A certain amount of global warming is good: It sustains life. The planet isn’t a deep-freeze at night because of something called the “greenhouse effect,” in which some of the sun’s heat is trapped in the atmosphere. Visible sunlight passes easily through a layer of “greenhouse gases” composed of water vapor, carbon dioxide, methane, nitrous oxide and ozone. This layer acts as a thermal blanket that prevents some of the infrared radiation reflected off the surface from caroming back into space.


Most scientists hold that the current warming trend can be traced back to the Industrial Revolution. At that time humans began producing ever-increasing amounts of greenhouse gases by burning fossil fuels such as coal, oil and natural gas. These—so the mainstream theory goes—have thickened the thermal blanket, trapping ever larger amounts of heat. Contrarians argue that the current global heat-up may be part of a natural cycle, having little or nothing to do with human activities. Another argument is that increased warming could actually bring important benefits, such as extending planting seasons and making vegetation grow faster.

Almost no one disputes the fact that a substantial rise in sea level would be a bad thing, inundating first a number of oceanic nations such as the Marshall Islands and Vanuatu in the Pacific, and then moving on to eat up places like Manhattan and the world's other great coastal cities.

The plight of Washington’s cherry blossoms pale by comparison. The National Park Service is making no promises, but barring a catastrophic petal-scattering storm, it appears there will be enough blossoms around on April 9 to avoid total embarrassment at this year’s parade.

Then all they’ll have to worry about is next year.

Eye in the Sky is a weekly series that brings you the story behind the headlines using satellite imagery, remote sensing, aerial photography, and maps. This feature is developed by National Geographic News with the sponsorship of the National Imagery and Mapping Agency (NIMA) and Earth-Info. Check out maps and imagery at

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More Information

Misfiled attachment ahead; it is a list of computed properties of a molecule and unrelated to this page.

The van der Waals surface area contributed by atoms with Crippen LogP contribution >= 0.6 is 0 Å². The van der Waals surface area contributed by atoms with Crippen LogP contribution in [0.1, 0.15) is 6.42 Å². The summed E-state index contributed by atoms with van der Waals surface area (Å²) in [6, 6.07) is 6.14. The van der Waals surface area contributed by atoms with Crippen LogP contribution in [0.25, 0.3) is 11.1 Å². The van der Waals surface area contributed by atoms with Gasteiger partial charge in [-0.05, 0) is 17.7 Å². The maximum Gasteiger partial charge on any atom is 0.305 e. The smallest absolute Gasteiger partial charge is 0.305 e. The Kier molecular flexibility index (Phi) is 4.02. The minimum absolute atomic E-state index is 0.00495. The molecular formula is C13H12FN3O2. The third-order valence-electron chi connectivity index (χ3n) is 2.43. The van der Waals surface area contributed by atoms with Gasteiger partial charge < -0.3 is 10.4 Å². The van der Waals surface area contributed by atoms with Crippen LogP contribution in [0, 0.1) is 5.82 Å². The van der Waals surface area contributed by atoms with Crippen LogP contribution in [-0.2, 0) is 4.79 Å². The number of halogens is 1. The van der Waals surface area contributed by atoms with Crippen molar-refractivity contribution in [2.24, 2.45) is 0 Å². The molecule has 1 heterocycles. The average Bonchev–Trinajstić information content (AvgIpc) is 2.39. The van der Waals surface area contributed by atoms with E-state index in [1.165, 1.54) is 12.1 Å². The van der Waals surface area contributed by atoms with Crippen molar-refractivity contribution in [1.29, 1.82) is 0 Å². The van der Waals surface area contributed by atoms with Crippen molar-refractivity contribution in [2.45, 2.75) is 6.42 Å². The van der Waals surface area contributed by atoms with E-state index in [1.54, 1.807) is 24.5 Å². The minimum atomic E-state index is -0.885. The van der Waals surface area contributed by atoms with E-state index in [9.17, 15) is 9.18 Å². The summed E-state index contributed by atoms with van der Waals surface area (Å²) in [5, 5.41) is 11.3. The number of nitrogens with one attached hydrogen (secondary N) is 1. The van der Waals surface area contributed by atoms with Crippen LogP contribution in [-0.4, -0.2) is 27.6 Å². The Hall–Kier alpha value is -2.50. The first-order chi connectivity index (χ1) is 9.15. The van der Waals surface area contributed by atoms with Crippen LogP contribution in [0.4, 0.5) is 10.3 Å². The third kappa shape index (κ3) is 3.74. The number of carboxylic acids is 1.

• World temperatures this winter were the sixth warmest on record.
• The United States has just experienced its warmest winter since the government began keeping statistics 105 years ago.
• The previous U.S. records were set last year and the year before, part of a pattern of warm winters that began in 1980.
• Though government meteorologists point to La Niña as a possible culprit for this year’s balmy U.S. winter, they say they can’t rule out global warming.

More Information
  • While scientists continue to argue over the causes and effects of global warming, and whether anything can be done about them, residents of the world’s island nations feel they are running out of time.
  • In the Marshall Islands, World-War-II era U.S. military graves are now covered with water. The airport is routinely flooded during storms.
  • Around the globe, the sea is eating coastlines and claiming bridges, roads, buildings and whole plantations on dozens of islands—some of which stand as little as 3 feet (1 meter) above sea level.
  • Last fall the Alliance of Small Nations pled with large nations to rein in their industrial emissions in order to help them survive.
  • The United States—which leads the world in emissions—still has not ratified the global air-quality agreement drafted in 1997 in Kyoto, Japan. With industrial interests calling the treaty unfair because it gives developing nations such as India more time to comply, Senate ratification is rated as unlikely anytime soon.